IT PROBABLY wasn't his intent, but City Commissioner Dan Saltzman did a fine job on July 29 of injecting reality into the cozy theatrics of a Portland City Council meeting.
The council was on the verge of making its greatest stride yet in the push to pay all city workers at least $15 an hour. In a deal with the union Laborers' Local 483, the city tentatively agreed to fold 86 of the parks bureau's "support" employees into the comparably cushy union contract—with potentially hundreds more to follow. The changes mean raises and benefits for some of the city's worst-paid workers, at an initial cost of up to $2.35 million.
At first, the hearing had a sunny air—with commissioners invoking teamwork and partnership between the union and city labor negotiators. Then Saltzman brought in the storm clouds.
In an abrupt turn of events, the commissioner brought up an old dispute, accusing the union of "disrespect and unethical behavior," and demanding it pay the city $80,000.
It turns out the city forgot to charge labor unions in 2009 for the time city employees spent that year negotiating contracts on behalf of their fellow union members. According to Human Resources Director Anna Kanwit, officials didn't realize the mistake until years later, well after the window to send those bills had closed.
The city says all public employee unions have paid up except Local 483, which disputes the $80,000 price tag.
"I don't think you have any intention of paying it," an increasingly agitated Saltzman told the union's business manager, Erica Askin, at the meeting. "When we lose, we pay. But you are thumbing your nose at it."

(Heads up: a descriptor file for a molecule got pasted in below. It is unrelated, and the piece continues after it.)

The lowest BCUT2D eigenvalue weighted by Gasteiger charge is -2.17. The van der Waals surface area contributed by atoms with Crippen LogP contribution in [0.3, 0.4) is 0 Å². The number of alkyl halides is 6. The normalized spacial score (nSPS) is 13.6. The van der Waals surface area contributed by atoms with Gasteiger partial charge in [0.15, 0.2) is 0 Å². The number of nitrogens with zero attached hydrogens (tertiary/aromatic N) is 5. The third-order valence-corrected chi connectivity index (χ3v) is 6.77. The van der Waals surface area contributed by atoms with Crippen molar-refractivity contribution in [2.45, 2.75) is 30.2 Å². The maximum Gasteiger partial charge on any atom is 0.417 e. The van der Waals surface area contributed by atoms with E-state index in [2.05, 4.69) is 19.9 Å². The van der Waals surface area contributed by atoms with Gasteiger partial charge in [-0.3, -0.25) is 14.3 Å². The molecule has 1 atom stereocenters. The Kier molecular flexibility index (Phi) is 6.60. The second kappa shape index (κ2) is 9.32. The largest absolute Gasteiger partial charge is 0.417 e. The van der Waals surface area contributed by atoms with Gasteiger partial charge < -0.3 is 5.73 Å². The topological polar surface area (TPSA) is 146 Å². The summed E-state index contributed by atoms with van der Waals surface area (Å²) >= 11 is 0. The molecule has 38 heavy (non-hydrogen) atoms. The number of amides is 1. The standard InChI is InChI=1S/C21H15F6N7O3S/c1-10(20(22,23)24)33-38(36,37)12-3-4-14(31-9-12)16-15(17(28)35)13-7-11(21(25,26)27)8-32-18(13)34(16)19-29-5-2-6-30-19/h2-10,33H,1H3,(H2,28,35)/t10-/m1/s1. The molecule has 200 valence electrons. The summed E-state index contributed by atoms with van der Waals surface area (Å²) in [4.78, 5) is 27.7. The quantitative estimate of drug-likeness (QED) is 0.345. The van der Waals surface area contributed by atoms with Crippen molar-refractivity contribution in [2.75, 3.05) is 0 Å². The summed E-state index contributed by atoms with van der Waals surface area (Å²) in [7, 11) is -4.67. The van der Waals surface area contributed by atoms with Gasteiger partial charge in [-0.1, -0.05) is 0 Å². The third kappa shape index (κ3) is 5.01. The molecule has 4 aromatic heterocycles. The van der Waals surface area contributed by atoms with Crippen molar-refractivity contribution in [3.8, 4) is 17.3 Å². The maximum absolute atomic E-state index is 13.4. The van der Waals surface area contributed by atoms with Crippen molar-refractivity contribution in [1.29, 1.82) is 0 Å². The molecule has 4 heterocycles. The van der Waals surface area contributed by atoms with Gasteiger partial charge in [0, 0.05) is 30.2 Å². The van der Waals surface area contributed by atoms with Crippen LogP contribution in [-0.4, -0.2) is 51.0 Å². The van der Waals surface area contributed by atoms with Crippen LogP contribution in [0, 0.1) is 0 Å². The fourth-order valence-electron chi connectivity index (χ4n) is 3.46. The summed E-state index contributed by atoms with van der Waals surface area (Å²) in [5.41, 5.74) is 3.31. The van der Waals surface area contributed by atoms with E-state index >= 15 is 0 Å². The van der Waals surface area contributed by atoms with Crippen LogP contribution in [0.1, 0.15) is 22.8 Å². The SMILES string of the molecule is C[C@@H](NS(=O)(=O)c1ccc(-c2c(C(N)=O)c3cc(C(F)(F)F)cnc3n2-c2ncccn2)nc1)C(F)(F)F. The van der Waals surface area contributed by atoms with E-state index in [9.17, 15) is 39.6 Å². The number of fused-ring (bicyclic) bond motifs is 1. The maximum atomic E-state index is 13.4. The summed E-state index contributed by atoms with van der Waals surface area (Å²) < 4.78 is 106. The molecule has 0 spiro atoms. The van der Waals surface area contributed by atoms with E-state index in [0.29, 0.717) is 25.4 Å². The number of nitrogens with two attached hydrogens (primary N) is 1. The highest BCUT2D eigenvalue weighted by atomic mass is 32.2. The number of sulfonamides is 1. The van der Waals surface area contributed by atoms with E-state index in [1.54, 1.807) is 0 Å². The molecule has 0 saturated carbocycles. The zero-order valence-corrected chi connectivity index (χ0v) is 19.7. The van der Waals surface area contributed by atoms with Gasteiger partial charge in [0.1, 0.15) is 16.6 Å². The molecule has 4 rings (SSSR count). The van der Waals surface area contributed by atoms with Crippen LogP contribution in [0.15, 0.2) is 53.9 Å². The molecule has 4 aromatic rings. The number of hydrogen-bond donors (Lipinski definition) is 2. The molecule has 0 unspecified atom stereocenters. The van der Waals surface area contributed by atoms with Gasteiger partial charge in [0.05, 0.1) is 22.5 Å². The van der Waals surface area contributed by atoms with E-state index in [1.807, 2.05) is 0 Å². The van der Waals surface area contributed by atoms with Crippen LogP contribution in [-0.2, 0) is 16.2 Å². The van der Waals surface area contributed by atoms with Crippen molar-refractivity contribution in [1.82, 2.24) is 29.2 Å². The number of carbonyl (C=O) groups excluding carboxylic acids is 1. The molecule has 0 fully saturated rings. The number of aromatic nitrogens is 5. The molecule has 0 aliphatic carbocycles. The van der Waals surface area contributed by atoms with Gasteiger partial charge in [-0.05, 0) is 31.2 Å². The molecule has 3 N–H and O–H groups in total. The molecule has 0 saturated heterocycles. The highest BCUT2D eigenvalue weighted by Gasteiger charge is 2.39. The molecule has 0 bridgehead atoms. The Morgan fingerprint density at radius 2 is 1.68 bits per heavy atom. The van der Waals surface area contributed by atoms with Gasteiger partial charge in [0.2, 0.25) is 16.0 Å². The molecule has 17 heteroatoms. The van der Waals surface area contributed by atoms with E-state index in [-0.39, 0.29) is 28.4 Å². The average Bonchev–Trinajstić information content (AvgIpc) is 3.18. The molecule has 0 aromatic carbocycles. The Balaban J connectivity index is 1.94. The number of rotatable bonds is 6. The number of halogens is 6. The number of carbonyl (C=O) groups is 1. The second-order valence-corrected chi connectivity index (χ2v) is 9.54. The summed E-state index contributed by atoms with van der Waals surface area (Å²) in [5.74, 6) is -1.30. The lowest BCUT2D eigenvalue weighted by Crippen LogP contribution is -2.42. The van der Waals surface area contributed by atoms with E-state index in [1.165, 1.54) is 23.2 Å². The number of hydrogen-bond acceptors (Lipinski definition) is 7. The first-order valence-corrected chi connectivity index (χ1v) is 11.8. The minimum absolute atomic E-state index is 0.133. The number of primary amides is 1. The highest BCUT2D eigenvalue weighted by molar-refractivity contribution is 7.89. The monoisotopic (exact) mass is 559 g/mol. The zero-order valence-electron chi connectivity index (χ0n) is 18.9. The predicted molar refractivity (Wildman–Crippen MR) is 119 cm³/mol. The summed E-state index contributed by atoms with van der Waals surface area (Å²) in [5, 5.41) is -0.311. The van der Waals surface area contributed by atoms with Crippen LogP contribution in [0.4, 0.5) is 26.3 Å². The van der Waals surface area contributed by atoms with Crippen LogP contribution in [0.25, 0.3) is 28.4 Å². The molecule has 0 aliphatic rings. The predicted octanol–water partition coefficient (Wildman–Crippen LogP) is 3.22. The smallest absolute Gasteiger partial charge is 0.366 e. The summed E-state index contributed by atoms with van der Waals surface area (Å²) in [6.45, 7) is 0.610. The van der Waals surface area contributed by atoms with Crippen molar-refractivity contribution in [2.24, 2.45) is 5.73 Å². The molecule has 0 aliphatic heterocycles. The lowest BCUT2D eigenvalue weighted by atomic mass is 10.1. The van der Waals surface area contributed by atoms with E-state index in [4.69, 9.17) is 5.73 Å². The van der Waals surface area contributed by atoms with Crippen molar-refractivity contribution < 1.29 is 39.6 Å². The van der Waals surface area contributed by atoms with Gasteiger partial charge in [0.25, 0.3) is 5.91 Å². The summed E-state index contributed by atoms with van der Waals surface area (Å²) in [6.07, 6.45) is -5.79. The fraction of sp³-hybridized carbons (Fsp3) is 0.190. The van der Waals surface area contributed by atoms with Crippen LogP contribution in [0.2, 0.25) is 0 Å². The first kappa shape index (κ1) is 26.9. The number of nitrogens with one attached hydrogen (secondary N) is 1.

It went downhill from there, and Saltzman—who's been one of the stronger voices on council for a $15 wage for city employees—eventually refused to support the agreement council was considering. That nixed the possibility the deal would pass as an "emergency" ordinance, taking effect right away.
At least a couple of Saltzman's colleagues were clearly irked by the exchange, but I'd argue it lent honesty to the proceedings.
After all, the push to win parks workers higher wages has been a long, contentious slog for Local 483. The union has fought for years to convince the parks bureau it's improperly assigning low-paid workers jobs that are supposed to be completed by union-represented employees. The city's resisted that every step of the way.
It wasn't until May 1, when an arbitrator issued a binding ruling agreeing with Local 483, that Portland officials finally began playing ball (though they continue to gripe that the ruling was badly written).
The hearing that played out on July 29 could have, like so many others, glossed over the sharp difficulties that have gotten us to this point. Instead, it reveled in them.
The union agreement now goes before council on Wednesday, August 5. Though it's been put off—again—by rancor and a difference of opinion, it's got the support to pass.
As Commissioner Steve Novick noted at last week's hearing: "Every once in a while it's nice to be forced to do the right thing."